Thursday, March 31, 2016

Spenser's Images of Life

Spenser's Images of Life, by C. S. Lewis and Alastair Fowler

This is my final preparation for the Faerie Queene Readalong next month!  Once upon a time, C. S. Lewis left Magdalen College at Oxford and took a chair in Medieval and Renaissance Literature at Magdalene College at Cambridge, where he lectured in English literature for the last years of his life.  (He commuted by train and went back to the Kilns on weekends.)  Lewis had meant to make a book out of his Cambridge lectures on Spenser, but died before he could do so.  His colleague Alastair Fowler took on the job of creating a book out of the lecture notes, and he succeeded well enough that Lewis' own voice still shows throughout.  I first read this book several years ago, before Cambridge brought it back into print, and it made me want to read the Faerie Queene and enjoy it.  I promptly failed, but this time I'm going to do it!  (With the help of o and Cleo and a lot of footnotes.)

Lewis asserts that the Faerie Queene is very much like a pageant or masque: the kind of thing they used to put on at court, where you'd have a lot of fantastical figures dressed up, meant to present a scene to enjoy.  You'd have gods and goddesses, or the Graces, or something like that, and they'd maybe perform a dance and the whole thing would be to compliment the king or queen.  It's also very English; the opening scene (pictured on our readalong image) was apparently a standard one that people would immediately recognize and feel comfortable with, and Spenser is, throughout, a very English poet.

One pageant that Lewis describes particularly tickled me--it was put on at a tournament in 1511 and featured four knights: Ceure Loyall (Henry VIII), Joyous Panser, Bone Valoyr, and Valliaunt Desyre, all from the land of Noble Heart, on a sort of parade float with a mountain, trees, and deer.  On the front, between two pillars, stood a maiden "in blue and light tawny satin making a garland of rosemary."  The float was 'drawn' by a gold leopard and a silver antelope, which were led by two woodwoses!  So that's the sort of thing we should be keeping in mind; that and the vast heritage of iconography that Spenser and his contemporaries were so familiar with, that we mostly are not.

Anyway, the point is that the Faerie Queene is meant to be highly visual and to present the readers with scenes to interpret and enjoy.  And his thesis is life, love, righteousness, and plenty conquering death, sin, and decay.  Over and over again, Spenser glorifies married love and virtue over vice and the old ideas about chivalric love and romance, which is always and by definition adulterous and, to Spenser, sterile.  Each book presents us with a virtue to contemplate and scenes that should help us to understand that virtue leads to Life, while sin leads to Death.  Spenser takes this so far as to use the married couple as an image of God: "it is the married couple, united in the relation called one flesh, that is the imago Dei."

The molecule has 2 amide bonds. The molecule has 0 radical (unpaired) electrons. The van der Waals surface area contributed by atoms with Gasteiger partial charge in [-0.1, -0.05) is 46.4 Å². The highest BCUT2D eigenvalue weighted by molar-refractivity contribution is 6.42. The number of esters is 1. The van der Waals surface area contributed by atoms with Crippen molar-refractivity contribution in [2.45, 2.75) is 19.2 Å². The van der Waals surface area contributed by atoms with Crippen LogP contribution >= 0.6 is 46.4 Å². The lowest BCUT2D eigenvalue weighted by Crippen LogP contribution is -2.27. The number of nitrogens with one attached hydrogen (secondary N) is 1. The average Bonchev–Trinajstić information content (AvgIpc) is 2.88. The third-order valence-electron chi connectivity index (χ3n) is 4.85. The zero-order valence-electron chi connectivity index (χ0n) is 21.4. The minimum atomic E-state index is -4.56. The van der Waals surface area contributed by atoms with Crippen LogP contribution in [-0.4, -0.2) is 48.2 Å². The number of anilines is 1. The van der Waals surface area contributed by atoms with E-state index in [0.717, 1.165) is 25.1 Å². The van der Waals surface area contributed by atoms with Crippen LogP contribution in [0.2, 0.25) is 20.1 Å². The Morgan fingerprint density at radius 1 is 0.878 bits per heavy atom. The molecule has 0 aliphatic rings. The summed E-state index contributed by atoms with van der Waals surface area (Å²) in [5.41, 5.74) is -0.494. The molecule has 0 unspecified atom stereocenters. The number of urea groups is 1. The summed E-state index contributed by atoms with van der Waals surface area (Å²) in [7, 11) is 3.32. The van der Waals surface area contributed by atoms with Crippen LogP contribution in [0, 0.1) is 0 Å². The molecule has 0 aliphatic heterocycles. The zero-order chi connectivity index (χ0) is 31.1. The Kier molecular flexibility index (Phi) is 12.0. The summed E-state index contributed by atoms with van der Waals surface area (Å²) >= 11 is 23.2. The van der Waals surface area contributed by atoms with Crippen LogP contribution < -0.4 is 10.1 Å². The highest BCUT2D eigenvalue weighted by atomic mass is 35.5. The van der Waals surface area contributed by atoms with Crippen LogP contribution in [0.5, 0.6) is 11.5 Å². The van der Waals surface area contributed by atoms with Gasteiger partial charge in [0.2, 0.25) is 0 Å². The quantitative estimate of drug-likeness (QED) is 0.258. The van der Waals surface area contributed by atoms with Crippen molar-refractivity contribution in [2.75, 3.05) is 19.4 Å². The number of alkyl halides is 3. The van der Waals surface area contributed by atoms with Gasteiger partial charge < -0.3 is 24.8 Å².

Lewis takes us through several pieces of the Faerie Queene, pointing out how, in every book, there are images of Life, or good, or plenty, placed in opposition to scenes of fakery, stagnation, death, and sin.  And we should always be careful to understand this poem for what it is--not an epic, or a novel--but:
...a pageant of the universe, or of Nature, as Spenser saw it.  The vision is a religious but not a mystical one.  For the poet's basic religion, the religion that underlies the forms of his imagination, is simply the worship of 'the glad Creator' is, as we say, a comment on life.  But it is still more a celebration of life: of order, fertility, spontaneity, and jocundity.  It is, if you like, Spenser's Hymn to Life.
So let's hope I'm ready to tackle the real thing now!  I've marshaled about as much help as it is possible to get.

My FQ pile!

1 comment:

o said...

Thanks for sharing all this - I'm going to bookmark this post to refer back to! :) And I should really try and get a hold of this book!